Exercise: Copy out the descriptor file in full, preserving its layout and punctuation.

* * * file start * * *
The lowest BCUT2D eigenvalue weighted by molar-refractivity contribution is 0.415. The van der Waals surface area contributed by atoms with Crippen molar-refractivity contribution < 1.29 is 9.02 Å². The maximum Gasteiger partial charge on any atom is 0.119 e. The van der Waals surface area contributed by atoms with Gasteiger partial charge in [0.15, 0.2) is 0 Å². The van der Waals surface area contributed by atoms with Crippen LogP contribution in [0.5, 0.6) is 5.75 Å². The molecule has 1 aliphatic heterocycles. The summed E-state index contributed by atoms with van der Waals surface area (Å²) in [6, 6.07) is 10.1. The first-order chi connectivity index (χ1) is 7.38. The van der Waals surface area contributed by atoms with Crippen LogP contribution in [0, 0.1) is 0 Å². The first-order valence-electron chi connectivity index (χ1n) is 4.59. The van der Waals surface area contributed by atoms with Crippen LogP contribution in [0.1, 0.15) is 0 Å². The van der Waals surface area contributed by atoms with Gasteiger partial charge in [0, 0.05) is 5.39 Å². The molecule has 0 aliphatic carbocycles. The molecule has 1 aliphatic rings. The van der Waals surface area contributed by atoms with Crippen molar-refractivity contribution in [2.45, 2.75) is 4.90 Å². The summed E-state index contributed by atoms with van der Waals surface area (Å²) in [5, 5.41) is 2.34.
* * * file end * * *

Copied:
The lowest BCUT2D eigenvalue weighted by molar-refractivity contribution is 0.415. The van der Waals surface area contributed by atoms with Crippen molar-refractivity contribution < 1.29 is 9.02 Å². The maximum Gasteiger partial charge on any atom is 0.119 e. The van der Waals surface area contributed by atoms with Gasteiger partial charge in [0.15, 0.2) is 0 Å². The van der Waals surface area contributed by atoms with Crippen LogP contribution in [0.5, 0.6) is 5.75 Å². The molecule has 1 aliphatic heterocycles. The summed E-state index contributed by atoms with van der Waals surface area (Å²) in [6, 6.07) is 10.1. The first-order chi connectivity index (χ1) is 7.38. The van der Waals surface area contributed by atoms with Crippen LogP contribution in [0, 0.1) is 0 Å². The first-order valence-electron chi connectivity index (χ1n) is 4.59. The van der Waals surface area contributed by atoms with Crippen LogP contribution in [0.1, 0.15) is 0 Å². The van der Waals surface area contributed by atoms with Gasteiger partial charge in [0, 0.05) is 5.39 Å². The molecule has 0 aliphatic carbocycles. The molecule has 1 aliphatic rings. The van der Waals surface area contributed by atoms with Crippen molar-refractivity contribution in [2.45, 2.75) is 4.90 Å². The summed E-state index contributed by atoms with van der Waals surface area (Å²) in [5, 5.41) is 2.34.